Every business wants to increase productivity, and every employee wants to be compensated fairly. But what is the link between employee productivity and salary? How is what we get impacted by what we pay?
At first glance, it’s easy to assume that the workplace is kind of like the department store. You get what you pay for. It seems like higher paid workers are more productive, and lower paid employees are less productive.
But that’s not true. We’ve all worked with people who were incredibly inefficient at their jobs but pulled down a healthy paycheck each month. And we’ve all seen people slaving away at minimum wage (or even as volunteers!) who produce incredible results. Maybe productive people are paid more in general, but it’s not an absolute rule. So what is the link between employee productivity and individual compensation?
This is an important question. We’ve looked at the psychology of pay for performance before here on The Methodology Blog. And we’ve even noted that increasing pay can often actually improve overall profitability.
But a blog post from the Economic Policy Institute studies the phenomenon of employee productivity and employee compensation as an economic activity. They write:
We don’t look simply at average compensation, but (generally) at median compensation, the compensation of a worker in the middle of the pack who makes more than half the workforce but less than the other half. This really matters; when, say, LeBron James walks into a bar average compensation rises a lot even though the compensation of the median person in the bar is likely unaffected.
(A quick refresher for those readers who have a few years since their last statistics class. The average is the weighted central value. To get the average, you add up all the elements and divide by the number of elements. So the average of 1,2 and 12 is 5, because 1+2+12=15, and 15/3 = 5.
The median is the middle number in the set. So the median of 1,2 and 12 is just 2, because that’s the number in the middle. The benefit of median is that it’s not really impacted by outliers, like an how an NBA basketball star’s salary wrecks the average salary of a typical restaurant.)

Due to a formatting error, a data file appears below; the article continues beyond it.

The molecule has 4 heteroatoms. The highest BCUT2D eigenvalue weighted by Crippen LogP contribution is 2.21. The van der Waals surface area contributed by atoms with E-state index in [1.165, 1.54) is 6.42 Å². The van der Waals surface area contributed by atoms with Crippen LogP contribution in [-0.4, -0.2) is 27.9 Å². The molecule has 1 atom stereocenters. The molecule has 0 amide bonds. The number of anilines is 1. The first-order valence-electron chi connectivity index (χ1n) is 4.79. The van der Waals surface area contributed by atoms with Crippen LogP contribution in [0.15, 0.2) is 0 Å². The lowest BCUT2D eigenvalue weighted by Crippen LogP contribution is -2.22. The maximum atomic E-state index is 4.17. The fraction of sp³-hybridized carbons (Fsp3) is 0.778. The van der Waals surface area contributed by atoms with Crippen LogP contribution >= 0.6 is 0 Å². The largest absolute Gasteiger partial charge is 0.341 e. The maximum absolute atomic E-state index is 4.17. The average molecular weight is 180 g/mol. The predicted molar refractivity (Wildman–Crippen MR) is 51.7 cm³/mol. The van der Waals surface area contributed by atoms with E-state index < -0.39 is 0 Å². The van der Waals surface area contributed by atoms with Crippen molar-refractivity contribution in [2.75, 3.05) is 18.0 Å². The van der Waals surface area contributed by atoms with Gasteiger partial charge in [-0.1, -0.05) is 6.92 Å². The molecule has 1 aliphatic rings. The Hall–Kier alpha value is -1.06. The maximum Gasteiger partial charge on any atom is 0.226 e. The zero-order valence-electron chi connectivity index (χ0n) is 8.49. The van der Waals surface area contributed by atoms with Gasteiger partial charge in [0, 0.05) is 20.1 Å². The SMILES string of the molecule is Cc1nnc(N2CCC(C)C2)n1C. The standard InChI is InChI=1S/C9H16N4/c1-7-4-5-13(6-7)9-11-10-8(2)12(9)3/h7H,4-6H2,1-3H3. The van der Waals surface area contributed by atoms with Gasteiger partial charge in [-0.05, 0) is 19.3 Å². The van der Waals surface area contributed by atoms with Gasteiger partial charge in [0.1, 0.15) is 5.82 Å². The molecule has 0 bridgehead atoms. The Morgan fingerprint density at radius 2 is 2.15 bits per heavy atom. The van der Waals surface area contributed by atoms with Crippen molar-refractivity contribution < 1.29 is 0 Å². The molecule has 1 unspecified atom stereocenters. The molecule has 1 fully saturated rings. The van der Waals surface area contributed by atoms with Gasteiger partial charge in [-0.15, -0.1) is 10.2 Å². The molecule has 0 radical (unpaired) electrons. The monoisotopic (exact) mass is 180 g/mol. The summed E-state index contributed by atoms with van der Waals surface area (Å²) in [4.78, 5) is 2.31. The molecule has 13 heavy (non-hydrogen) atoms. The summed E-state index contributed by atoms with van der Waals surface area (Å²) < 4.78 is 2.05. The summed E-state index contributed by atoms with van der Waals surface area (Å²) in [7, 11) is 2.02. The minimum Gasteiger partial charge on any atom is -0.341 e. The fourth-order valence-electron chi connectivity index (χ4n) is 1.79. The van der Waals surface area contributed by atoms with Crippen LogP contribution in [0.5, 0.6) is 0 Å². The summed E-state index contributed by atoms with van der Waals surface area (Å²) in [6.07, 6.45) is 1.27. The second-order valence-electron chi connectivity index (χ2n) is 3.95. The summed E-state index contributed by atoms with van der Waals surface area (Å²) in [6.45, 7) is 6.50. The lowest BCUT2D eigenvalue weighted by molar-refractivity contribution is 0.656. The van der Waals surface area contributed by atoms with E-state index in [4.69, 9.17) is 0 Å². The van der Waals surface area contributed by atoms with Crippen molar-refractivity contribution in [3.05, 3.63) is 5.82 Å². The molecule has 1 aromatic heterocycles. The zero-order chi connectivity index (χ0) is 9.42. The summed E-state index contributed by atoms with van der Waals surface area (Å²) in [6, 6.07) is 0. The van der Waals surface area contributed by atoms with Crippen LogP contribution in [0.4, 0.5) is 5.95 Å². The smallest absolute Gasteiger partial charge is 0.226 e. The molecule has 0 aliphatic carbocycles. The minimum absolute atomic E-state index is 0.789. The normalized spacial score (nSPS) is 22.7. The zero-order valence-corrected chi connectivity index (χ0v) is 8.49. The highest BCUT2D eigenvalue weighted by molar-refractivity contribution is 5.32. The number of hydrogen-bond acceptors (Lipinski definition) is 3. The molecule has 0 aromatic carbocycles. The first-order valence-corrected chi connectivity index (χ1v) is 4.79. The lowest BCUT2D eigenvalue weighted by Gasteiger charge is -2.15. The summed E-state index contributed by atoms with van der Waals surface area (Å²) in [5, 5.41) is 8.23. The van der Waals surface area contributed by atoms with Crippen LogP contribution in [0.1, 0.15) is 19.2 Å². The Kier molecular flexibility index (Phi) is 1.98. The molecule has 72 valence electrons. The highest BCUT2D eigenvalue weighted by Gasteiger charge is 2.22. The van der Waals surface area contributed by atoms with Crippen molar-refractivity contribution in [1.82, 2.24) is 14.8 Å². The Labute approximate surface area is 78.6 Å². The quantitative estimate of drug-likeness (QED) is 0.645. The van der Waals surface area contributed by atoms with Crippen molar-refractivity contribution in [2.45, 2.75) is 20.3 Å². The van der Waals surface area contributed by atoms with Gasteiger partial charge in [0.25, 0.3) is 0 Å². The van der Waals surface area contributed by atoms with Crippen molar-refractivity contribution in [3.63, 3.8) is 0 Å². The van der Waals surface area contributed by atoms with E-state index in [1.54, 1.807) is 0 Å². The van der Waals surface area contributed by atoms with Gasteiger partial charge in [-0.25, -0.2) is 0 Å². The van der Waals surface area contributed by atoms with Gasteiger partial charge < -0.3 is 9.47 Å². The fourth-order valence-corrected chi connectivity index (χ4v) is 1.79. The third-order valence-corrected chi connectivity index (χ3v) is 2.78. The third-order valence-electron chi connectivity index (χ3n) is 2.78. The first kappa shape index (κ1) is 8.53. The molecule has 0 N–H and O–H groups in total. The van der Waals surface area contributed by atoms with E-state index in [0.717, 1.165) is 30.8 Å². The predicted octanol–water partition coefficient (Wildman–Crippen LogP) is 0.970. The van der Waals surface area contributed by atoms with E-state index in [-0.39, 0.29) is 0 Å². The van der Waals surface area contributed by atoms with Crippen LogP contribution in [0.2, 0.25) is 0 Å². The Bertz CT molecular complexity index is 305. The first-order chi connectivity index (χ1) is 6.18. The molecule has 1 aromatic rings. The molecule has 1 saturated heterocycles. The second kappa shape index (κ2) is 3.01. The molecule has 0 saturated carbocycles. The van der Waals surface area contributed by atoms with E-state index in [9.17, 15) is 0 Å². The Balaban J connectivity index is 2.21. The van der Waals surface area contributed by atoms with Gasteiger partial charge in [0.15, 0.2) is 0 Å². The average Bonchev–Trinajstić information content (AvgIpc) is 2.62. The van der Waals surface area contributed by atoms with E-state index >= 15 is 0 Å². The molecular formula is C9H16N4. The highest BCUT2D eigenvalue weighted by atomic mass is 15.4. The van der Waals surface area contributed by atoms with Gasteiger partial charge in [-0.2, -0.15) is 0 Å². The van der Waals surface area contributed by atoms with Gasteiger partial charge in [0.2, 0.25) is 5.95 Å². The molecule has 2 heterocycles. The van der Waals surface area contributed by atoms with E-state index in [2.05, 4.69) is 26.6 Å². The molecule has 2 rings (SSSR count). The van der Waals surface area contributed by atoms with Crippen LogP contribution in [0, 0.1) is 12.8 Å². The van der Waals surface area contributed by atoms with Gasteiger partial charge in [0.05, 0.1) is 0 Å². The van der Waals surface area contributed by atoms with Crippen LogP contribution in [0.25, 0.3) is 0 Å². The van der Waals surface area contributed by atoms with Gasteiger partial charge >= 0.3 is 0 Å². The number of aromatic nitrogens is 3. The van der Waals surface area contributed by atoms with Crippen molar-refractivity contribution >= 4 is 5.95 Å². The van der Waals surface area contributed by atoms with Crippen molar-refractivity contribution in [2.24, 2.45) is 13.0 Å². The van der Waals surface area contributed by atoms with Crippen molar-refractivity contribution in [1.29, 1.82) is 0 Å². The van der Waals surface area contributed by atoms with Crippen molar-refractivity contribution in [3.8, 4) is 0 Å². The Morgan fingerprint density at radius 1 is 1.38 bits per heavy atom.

The Economic Policy Institute continues:
So, average compensation does indeed track productivity growth much more closely (though not perfectly) than does median compensation. But this is just another way to make what is the entire point of the compensation/productivity gap analysis: rising inequality has kept typical Americans from seeing their compensation track productivity.
Average compensation, after all, includes every workers’ compensation—including those at the very top (and whose pay often include exercised stock options and bonuses paid to corporate executives). Median compensation, conversely, looks at the worker in the exact middle of the wage distribution. Therefore, rising inequality (i.e., compensation at the very top rising much faster than everybody else’s, say) will result in average compensation pulling away from median compensation, and hence a growing gap between median compensation and productivity.
Let’s take that out of economist-speak and put it into plain English. The American economy is more productive than ever, but increases in productivity have not been matched by increases in compensation.
It might seem like these numbers are being skewed by unskilled laborers. But according to the author, “the bottom seventy percent of college graduates have not seen a raise in ten years.”
So what’s going on? Whatever the root cause, a major problem is that companies are not paying enough attention to individual contribution. Productivity and compensation both matter. And not only do they matter to employers, they matter to employees as well! Good workers care about getting things done. If you’re looking at results and nurturing people who care about producing something, you’re contributing to the gap and chasing away talent.
Focus on what people are actually doing and everything else will fall into place.